The cognitive structure of scientific theories

Philosophy of Science 61 (2):276-296 (1994)
This paper explores a new reason for preferring a model-theoretic approach to understanding the nature of scientific theories. Identifying the models in philosophers' model-theoretic accounts of theories with the concepts in cognitive scientists' accounts of categorization suggests a structure to families of models far richer than has commonly been assumed. Using classical mechanics as an example, it is argued that families of models may be "mapped" as an array with "horizontal" graded structures, multiply hierarchical "vertical" structures, and local "radial" structures. These structures promise important implications for how scientific theories are learned and used in actual scientific practice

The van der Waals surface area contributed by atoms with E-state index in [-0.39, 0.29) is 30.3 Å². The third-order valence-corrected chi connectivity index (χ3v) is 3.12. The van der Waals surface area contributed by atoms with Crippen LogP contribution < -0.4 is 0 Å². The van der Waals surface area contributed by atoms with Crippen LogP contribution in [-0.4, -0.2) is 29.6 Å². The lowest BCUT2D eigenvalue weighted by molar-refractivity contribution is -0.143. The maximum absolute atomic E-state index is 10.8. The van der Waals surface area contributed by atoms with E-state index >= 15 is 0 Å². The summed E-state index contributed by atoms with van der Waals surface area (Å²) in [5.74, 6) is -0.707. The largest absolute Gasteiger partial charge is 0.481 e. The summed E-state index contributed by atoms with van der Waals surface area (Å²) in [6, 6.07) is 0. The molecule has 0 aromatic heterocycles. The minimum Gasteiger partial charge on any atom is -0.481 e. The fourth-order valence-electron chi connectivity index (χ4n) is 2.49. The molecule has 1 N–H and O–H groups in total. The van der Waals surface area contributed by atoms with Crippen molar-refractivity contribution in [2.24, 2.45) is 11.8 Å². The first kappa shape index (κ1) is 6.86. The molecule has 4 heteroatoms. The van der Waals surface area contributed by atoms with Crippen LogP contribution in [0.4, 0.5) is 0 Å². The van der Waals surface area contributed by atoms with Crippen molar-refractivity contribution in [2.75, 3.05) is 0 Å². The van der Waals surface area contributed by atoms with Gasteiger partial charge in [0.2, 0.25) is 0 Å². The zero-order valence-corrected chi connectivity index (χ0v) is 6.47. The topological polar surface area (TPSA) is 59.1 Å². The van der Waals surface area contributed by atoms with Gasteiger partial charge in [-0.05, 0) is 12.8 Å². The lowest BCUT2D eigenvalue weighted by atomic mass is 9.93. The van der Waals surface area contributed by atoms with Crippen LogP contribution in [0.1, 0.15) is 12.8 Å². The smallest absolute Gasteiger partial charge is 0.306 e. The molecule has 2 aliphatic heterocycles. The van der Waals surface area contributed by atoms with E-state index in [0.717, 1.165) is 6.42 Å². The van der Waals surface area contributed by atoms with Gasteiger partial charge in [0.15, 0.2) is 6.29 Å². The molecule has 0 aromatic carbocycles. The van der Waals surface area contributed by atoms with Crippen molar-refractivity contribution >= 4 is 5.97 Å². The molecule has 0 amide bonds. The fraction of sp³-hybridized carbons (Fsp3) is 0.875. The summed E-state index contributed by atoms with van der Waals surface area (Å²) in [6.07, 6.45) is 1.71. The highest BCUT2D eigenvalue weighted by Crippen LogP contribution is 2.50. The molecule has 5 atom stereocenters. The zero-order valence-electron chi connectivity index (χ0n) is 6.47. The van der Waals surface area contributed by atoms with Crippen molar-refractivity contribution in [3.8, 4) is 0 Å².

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DOI 10.1086/289800
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Chuang Liu (1997). Models and Theories I: The Semantic View Revisited. International Studies in the Philosophy of Science 11 (2):147 – 164.

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